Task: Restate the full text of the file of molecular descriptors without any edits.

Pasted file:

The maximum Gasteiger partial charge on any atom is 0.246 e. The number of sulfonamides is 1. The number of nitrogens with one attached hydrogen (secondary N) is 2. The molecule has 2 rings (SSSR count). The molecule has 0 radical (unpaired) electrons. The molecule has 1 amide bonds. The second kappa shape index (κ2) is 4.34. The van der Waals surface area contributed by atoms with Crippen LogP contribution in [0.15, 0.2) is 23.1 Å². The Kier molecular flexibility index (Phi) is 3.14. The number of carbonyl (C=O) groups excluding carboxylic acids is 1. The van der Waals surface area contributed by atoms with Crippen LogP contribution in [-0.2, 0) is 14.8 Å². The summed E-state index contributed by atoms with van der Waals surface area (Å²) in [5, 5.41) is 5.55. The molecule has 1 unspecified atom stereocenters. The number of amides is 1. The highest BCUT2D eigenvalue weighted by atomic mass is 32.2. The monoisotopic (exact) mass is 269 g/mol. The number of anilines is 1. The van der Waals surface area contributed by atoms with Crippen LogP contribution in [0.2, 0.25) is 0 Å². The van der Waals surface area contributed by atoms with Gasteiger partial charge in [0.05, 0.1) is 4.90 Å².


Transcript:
The maximum Gasteiger partial charge on any atom is 0.246 e. The number of sulfonamides is 1. The number of nitrogens with one attached hydrogen (secondary N) is 2. The molecule has 2 rings (SSSR count). The molecule has 0 radical (unpaired) electrons. The molecule has 1 amide bonds. The second kappa shape index (κ2) is 4.34. The van der Waals surface area contributed by atoms with Crippen LogP contribution in [0.15, 0.2) is 23.1 Å². The Kier molecular flexibility index (Phi) is 3.14. The number of carbonyl (C=O) groups excluding carboxylic acids is 1. The van der Waals surface area contributed by atoms with Crippen LogP contribution in [-0.2, 0) is 14.8 Å². The summed E-state index contributed by atoms with van der Waals surface area (Å²) in [5, 5.41) is 5.55. The molecule has 1 unspecified atom stereocenters. The number of amides is 1. The highest BCUT2D eigenvalue weighted by atomic mass is 32.2. The monoisotopic (exact) mass is 269 g/mol. The number of anilines is 1. The van der Waals surface area contributed by atoms with Crippen LogP contribution in [0.2, 0.25) is 0 Å². The van der Waals surface area contributed by atoms with Gasteiger partial charge in [0.05, 0.1) is 4.90 Å².